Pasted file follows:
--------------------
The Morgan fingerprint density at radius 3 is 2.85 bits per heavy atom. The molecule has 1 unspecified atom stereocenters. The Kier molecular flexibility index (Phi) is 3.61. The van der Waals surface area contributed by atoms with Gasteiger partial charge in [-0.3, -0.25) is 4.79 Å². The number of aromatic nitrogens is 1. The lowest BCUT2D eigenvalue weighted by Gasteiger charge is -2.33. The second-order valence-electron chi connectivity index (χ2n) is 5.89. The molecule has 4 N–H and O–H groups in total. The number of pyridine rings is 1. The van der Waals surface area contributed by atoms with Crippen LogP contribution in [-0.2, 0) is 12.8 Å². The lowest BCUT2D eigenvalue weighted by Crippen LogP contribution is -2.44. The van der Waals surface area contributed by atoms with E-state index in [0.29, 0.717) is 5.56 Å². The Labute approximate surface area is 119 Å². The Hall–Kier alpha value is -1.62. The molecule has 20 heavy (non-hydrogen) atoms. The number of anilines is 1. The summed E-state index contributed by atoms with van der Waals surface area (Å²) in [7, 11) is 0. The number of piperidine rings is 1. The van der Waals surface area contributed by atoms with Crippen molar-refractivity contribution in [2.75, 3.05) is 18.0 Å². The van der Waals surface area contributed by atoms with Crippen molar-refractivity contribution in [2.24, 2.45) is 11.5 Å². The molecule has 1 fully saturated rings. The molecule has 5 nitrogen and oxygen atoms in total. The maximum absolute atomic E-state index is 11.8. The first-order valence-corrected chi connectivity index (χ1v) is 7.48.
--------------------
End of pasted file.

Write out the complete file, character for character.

The Morgan fingerprint density at radius 3 is 2.85 bits per heavy atom. The molecule has 1 unspecified atom stereocenters. The Kier molecular flexibility index (Phi) is 3.61. The van der Waals surface area contributed by atoms with Gasteiger partial charge in [-0.3, -0.25) is 4.79 Å². The number of aromatic nitrogens is 1. The lowest BCUT2D eigenvalue weighted by Gasteiger charge is -2.33. The second-order valence-electron chi connectivity index (χ2n) is 5.89. The molecule has 4 N–H and O–H groups in total. The number of pyridine rings is 1. The van der Waals surface area contributed by atoms with Crippen LogP contribution in [-0.2, 0) is 12.8 Å². The lowest BCUT2D eigenvalue weighted by Crippen LogP contribution is -2.44. The van der Waals surface area contributed by atoms with E-state index in [0.29, 0.717) is 5.56 Å². The Labute approximate surface area is 119 Å². The Hall–Kier alpha value is -1.62. The molecule has 20 heavy (non-hydrogen) atoms. The number of anilines is 1. The summed E-state index contributed by atoms with van der Waals surface area (Å²) in [7, 11) is 0. The number of piperidine rings is 1. The van der Waals surface area contributed by atoms with Crippen molar-refractivity contribution in [2.75, 3.05) is 18.0 Å². The van der Waals surface area contributed by atoms with Crippen molar-refractivity contribution in [2.24, 2.45) is 11.5 Å². The molecule has 1 fully saturated rings. The molecule has 5 nitrogen and oxygen atoms in total. The maximum absolute atomic E-state index is 11.8. The first-order valence-corrected chi connectivity index (χ1v) is 7.48.